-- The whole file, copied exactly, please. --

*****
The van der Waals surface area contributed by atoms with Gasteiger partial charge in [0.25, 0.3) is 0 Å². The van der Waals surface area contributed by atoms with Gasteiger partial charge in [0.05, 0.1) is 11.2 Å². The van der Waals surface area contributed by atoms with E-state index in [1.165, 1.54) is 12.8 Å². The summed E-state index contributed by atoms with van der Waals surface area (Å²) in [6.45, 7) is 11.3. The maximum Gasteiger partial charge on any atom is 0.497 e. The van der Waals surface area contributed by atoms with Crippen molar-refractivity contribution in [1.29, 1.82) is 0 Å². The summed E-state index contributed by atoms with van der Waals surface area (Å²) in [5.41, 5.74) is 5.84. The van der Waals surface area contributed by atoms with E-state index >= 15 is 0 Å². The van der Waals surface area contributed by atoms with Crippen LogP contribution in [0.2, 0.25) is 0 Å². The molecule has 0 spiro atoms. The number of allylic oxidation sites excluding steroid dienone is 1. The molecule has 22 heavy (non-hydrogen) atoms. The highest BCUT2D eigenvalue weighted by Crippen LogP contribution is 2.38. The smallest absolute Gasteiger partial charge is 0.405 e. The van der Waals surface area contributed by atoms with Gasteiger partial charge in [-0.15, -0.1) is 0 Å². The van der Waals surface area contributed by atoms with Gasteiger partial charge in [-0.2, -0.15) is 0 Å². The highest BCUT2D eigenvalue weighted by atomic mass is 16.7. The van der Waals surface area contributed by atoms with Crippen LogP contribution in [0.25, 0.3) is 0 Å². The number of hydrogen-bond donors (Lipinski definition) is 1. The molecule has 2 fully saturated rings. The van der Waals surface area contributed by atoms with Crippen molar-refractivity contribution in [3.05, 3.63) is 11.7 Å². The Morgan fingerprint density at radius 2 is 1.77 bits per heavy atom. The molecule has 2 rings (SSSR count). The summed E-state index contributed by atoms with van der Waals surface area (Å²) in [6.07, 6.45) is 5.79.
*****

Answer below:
The van der Waals surface area contributed by atoms with Gasteiger partial charge in [0.25, 0.3) is 0 Å². The van der Waals surface area contributed by atoms with Gasteiger partial charge in [0.05, 0.1) is 11.2 Å². The van der Waals surface area contributed by atoms with E-state index in [1.165, 1.54) is 12.8 Å². The summed E-state index contributed by atoms with van der Waals surface area (Å²) in [6.45, 7) is 11.3. The maximum Gasteiger partial charge on any atom is 0.497 e. The van der Waals surface area contributed by atoms with Crippen molar-refractivity contribution in [1.29, 1.82) is 0 Å². The summed E-state index contributed by atoms with van der Waals surface area (Å²) in [5.41, 5.74) is 5.84. The van der Waals surface area contributed by atoms with E-state index >= 15 is 0 Å². The van der Waals surface area contributed by atoms with Crippen LogP contribution in [0.2, 0.25) is 0 Å². The molecule has 0 spiro atoms. The number of allylic oxidation sites excluding steroid dienone is 1. The molecule has 22 heavy (non-hydrogen) atoms. The highest BCUT2D eigenvalue weighted by Crippen LogP contribution is 2.38. The smallest absolute Gasteiger partial charge is 0.405 e. The van der Waals surface area contributed by atoms with Gasteiger partial charge in [-0.15, -0.1) is 0 Å². The van der Waals surface area contributed by atoms with Gasteiger partial charge in [-0.2, -0.15) is 0 Å². The highest BCUT2D eigenvalue weighted by atomic mass is 16.7. The van der Waals surface area contributed by atoms with Crippen LogP contribution in [0.25, 0.3) is 0 Å². The number of hydrogen-bond donors (Lipinski definition) is 1. The molecule has 2 fully saturated rings. The van der Waals surface area contributed by atoms with Crippen molar-refractivity contribution in [3.05, 3.63) is 11.7 Å². The Morgan fingerprint density at radius 2 is 1.77 bits per heavy atom. The molecule has 2 rings (SSSR count). The summed E-state index contributed by atoms with van der Waals surface area (Å²) in [6.07, 6.45) is 5.79.